Maud and Grand-Maud
Maud and Grand-Maud
Grand-Maud has made Maud a nightgown for the nights she sleeps over. The nightgown goes all the way to the floor, and is made out of plaid flannel, and is softer than anything.
But what makes the nightgown special is that Grand-Maud has made herself one to match.
A young girl named Maud spends special weekends at her grandmother’s house. Affectionately referred to as Grand-Maud, Grand-Maud makes the weekends special for Maud by having breakfast for dinner while watching black and white movies in their nightgowns, giving Maud small gifts (including things from her own childhood), and, of course, talking about their lives and hopes for the future. The book ends with Maud’s explaining how some day she wants to have seven children of her own; Grand-Maud then says that Maud will someday have a granddaughter of her own. Kenard Pak’s muted coloured illustrations bring the story of Maud and her Grand-Maud’s thoughts to life.
I felt a connection with Maud and Grand-Maud, having very fond memories and similar experiences with my own grandmother (including the matching nightgowns). I also appreciated the subtle message that Grand-Maud had her own life before she was a mother or grandmother and did exciting things. Children often only see parents or grandparents as the caregivers they currently know rather than someone with rich life experiences of their own before they had children/grandchildren.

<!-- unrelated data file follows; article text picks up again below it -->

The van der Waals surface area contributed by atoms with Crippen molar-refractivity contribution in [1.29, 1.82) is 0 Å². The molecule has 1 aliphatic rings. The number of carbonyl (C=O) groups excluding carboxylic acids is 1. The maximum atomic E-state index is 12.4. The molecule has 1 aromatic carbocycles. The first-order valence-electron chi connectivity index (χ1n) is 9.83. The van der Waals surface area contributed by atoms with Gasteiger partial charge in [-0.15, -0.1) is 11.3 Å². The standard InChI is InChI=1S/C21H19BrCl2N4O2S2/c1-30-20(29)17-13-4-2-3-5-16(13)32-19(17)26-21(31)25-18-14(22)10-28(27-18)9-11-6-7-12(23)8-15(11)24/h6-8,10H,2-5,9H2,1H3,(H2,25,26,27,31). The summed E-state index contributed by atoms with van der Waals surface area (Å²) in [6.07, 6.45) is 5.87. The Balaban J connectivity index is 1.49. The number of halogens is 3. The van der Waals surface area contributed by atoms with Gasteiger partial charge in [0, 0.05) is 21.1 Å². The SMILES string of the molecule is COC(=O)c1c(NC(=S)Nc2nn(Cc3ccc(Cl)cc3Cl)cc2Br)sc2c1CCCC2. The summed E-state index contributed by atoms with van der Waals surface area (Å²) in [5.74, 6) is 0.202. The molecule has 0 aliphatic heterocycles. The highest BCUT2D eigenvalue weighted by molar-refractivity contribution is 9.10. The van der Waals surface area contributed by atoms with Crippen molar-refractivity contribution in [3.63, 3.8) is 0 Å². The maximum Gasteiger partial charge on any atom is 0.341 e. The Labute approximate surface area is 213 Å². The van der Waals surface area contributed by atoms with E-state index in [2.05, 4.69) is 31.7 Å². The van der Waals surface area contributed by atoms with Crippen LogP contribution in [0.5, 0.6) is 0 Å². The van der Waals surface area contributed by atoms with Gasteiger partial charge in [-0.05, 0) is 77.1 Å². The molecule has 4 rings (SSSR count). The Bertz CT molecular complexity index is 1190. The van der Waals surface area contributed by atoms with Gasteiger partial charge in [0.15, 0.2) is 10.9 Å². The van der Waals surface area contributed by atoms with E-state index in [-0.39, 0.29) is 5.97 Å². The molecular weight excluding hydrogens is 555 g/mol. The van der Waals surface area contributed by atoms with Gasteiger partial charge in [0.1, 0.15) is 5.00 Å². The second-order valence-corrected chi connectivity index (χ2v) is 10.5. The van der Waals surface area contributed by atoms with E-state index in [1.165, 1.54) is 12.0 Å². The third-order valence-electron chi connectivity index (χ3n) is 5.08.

You never told me you rode on a real elephant,” said Maud.
“You never asked,” said Grand-Maud.
I was, however, a bit disappointed in the ending as I was hoping the book might end in a quirkier or unexpected way rather than having a common circular ending with Maud dreaming of becoming a Grand-Maud herself. Overall, O’Leary depicts a realistic loving relationship without being overly sentimental, and Maud and Grand-Maud is lovely book for children and adults alike.
Dr. Kristen Ferguson teaches literacy education at the Schulich School of Education at Nipissing University in North Bay, Ontario.